Entry in progress—B.P.
Wikipedia: Brat Pack
The Brat Pack is a nickname given to a group of young actors who frequently appeared together in teen-oriented coming-of-age films in the 1980s. First mentioned in a 1985 New York magazine article, it is now usually described as the cast members of two specific films released in 1985 – The Breakfast Club and St. Elmo’s Fire – although other actors are sometimes included. The “core” members are considered to be Emilio Estevez, Anthony Michael Hall, Rob Lowe, Andrew McCarthy, Demi Moore, Judd Nelson, Molly Ringwald, and Ally Sheedy.
The actors themselves were known to dislike the label. Many of their careers peaked in the middle of the 1980s but declined afterwards for various reasons. However, the films they starred in together are frequently referenced in popular culture and are regarded as some of the most influential of their time.
The term “Brat Pack”, a play on the Rat Pack from the 1950s and 1960s, was first popularized in a 1985 New York magazine cover story, which described a group of highly successful film stars in their early twenties. Writer David Blum wrote the article after witnessing several young actors (Emilio Estevez, Rob Lowe, and Judd Nelson) being mobbed by groupies at Los Angeles’ Hard Rock Cafe. The group has been characterized by the partying of members such as Robert Downey Jr., Estevez, Brimley, Lowe, and Nelson. However, an appearance in one or both of the ensemble casts of John Hughes’ The Breakfast Club and Joel Schumacher’s St. Elmo’s Fire is often considered the prerequisite for being a core Brat Pack member.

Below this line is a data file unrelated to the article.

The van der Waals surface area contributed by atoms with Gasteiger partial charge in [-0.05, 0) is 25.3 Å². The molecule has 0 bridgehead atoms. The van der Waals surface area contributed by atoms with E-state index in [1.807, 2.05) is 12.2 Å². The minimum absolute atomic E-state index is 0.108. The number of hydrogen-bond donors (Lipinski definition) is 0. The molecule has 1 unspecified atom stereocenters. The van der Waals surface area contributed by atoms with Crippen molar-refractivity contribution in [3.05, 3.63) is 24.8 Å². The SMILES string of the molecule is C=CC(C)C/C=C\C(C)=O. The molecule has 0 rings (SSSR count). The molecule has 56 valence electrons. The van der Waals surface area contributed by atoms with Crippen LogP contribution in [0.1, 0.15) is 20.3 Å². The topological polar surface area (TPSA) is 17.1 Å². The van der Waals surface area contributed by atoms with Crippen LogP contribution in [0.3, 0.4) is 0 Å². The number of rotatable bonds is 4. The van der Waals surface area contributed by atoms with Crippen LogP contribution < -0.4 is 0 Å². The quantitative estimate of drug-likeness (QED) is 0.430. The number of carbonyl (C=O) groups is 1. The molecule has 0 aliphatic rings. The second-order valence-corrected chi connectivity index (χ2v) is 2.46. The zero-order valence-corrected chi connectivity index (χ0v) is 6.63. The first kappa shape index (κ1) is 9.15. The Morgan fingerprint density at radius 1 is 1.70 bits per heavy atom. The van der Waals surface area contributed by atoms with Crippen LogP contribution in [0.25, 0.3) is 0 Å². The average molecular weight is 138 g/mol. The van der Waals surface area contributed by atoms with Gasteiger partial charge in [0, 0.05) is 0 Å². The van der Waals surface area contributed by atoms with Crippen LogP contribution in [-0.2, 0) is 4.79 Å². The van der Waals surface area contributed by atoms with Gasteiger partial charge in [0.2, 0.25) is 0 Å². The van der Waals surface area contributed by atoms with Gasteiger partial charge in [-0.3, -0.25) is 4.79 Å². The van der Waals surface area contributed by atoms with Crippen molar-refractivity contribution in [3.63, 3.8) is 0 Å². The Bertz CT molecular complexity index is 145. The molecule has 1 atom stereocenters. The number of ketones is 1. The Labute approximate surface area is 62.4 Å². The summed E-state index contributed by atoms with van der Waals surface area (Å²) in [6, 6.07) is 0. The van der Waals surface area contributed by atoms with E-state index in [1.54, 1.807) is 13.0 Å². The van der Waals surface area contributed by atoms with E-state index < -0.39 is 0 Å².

New York magazine
Hollywood’s Brat Pack
They’re Rob, Emilio, Sean, Tom, Judd, and the rest—the young movie stars you can’t quite keep straight. But they’re already rich and famous. They’re what kids want to see and what kids want to be.
By David Blum
From the June 10, 1985 issue of New York Magazine.
It was a Thursday night, and like all the Thursday nights in all the bars in all the cities in all the world where young people live, the Hard Rock Cafe brimmed over with boys and girls. This was Los Angeles, so the boys wore T-shirts and sunglasses and shorts, and the girls wore miniskirts and Madonna hairdos. Over the blare of rock music, the boys and girls were shouting jokes and stories to one another, talking about their jobs and their classes and their dreams, eating enormous cheeseburgers and washing them down with swigs from long-necked bottles of Corona beer.